Introduction: Few studies have evaluated possible racial/ethnic disparities in chronic disease prevalence among US Air Force activeduty members. Because members have equal access to free health care and preventive screening, the presence of health disparities in this population could offer new insight into the source of these disparities. Our objective was to identify whether the prevalence of 4 common chronic diseases differed by race/ethnicity in this population. Methods: We compiled de-identified clinical and administrative data for Air Force members aged 21 or older who had been on active duty for at least 12 months as of October 2008 (N = 284,850). Multivariate logistic regression models were used to determine the prevalence of hypertension, dyslipidemia, type 2 diabetes, and asthma by race/ethnicity, controlling for rank and sex. Results: Hypertension was the most prevalent chronic condition (5.3%), followed by dyslipidemia (4.6%), asthma (0.9%), and diabetes (0.3%). Significant differences were noted by race/ethnicity for all conditions. Compared with non-Hispanic whites, the prevalence of all chronic diseases was higher for non-Hispanic blacks; disparities for adults of other minority race/ethnicity categories were evident but less consistent. Conclusion: The existence of racial/ethnic disparities among active-duty Air Force members, despite equal access to free health care, indicates that premilitary health risks continue after enlistment. Racial and ethnic disparities in the prevalence of these chronic diseases suggest the need to ensure preventive health care practices and community outreach efforts are effective for racial/ethnic minorities, particularly non-Hispanic blacks.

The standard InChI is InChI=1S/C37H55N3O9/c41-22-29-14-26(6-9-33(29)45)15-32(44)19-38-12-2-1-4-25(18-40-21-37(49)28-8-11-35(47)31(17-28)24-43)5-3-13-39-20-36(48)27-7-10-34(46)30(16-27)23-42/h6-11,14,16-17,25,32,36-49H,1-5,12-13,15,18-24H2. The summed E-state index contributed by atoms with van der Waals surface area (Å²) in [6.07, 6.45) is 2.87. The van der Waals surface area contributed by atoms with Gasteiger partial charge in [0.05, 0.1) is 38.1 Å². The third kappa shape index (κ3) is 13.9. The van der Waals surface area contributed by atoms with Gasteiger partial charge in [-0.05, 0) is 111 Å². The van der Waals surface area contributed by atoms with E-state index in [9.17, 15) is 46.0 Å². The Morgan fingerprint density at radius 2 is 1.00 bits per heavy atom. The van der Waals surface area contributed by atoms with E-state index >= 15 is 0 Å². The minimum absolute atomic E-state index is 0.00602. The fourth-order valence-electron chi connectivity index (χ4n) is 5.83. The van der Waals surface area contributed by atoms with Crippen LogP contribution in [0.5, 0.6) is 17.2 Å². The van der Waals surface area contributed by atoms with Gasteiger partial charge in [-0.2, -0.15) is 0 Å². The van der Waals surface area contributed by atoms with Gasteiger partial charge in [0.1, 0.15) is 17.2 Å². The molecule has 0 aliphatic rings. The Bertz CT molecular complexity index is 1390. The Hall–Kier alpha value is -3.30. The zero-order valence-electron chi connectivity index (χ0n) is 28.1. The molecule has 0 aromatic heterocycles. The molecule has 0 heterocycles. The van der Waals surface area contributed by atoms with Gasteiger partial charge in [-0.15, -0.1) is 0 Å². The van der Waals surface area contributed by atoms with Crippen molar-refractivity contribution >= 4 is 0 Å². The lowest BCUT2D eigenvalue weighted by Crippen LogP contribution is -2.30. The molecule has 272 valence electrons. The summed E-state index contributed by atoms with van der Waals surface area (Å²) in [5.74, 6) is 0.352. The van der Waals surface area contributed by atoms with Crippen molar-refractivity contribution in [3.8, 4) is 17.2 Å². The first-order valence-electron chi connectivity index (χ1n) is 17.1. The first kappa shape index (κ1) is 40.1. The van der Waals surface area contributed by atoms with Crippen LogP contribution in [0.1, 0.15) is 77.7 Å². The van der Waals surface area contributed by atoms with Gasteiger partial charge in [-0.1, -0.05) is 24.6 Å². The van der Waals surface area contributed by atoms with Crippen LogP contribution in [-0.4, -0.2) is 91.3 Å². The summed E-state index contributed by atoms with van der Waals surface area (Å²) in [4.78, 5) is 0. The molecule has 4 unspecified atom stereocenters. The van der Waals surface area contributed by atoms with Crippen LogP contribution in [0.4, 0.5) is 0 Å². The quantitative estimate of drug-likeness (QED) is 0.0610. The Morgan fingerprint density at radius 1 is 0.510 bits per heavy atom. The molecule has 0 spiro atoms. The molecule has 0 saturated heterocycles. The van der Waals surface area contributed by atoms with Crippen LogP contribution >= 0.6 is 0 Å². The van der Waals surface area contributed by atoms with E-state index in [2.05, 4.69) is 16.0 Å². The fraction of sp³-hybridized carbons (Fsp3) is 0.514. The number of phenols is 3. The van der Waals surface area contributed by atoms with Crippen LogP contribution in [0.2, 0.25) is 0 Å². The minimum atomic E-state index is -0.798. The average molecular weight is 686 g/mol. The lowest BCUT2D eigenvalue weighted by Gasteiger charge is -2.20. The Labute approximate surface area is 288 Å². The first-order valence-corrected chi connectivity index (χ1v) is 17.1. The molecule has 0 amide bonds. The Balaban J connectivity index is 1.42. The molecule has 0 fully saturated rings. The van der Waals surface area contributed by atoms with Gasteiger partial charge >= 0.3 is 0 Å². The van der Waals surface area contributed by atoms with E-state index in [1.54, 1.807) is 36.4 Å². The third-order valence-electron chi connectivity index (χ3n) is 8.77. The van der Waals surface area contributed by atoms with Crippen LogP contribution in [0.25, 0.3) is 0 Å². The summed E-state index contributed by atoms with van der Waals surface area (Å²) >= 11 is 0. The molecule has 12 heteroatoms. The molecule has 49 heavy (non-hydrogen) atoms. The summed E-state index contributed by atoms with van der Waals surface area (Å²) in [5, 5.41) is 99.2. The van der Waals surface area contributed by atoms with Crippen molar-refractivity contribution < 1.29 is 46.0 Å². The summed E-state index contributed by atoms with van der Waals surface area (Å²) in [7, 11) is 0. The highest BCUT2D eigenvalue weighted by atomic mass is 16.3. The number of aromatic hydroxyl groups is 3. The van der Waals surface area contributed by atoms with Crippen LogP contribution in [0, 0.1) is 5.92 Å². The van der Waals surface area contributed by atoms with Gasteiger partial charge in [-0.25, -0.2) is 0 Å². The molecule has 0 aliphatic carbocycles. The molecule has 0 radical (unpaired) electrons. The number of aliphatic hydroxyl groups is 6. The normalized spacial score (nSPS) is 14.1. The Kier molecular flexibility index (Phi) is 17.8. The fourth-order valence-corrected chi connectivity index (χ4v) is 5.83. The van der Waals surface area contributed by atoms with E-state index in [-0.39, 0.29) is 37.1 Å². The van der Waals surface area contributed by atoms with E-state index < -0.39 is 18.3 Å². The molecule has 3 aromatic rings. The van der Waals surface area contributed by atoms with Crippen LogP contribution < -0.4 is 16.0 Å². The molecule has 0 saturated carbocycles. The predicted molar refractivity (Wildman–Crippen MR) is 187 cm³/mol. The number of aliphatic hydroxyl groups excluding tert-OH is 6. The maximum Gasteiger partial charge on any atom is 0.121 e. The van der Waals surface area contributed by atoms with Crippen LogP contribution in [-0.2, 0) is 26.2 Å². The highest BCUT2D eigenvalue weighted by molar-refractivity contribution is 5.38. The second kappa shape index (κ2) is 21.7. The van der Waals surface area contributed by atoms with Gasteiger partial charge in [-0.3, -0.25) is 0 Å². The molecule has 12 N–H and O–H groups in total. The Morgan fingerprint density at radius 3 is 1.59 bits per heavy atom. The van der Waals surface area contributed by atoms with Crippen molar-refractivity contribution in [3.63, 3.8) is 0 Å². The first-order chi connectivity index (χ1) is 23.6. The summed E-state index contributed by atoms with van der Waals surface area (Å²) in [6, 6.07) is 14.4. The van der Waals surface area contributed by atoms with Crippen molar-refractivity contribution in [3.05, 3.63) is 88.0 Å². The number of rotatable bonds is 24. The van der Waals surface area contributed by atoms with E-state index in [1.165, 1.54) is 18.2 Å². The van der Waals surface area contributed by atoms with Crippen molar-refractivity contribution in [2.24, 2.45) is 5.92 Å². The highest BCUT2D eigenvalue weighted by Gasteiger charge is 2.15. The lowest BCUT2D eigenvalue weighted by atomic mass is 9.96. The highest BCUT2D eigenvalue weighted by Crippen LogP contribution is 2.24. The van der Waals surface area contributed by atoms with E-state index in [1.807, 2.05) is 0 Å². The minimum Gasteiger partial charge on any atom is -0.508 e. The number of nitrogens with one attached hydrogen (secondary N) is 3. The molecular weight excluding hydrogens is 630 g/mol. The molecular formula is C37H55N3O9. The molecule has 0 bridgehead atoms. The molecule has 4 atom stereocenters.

ASJC Scopus subject areas
- Health Policy
- Public Health, Environmental and Occupational Health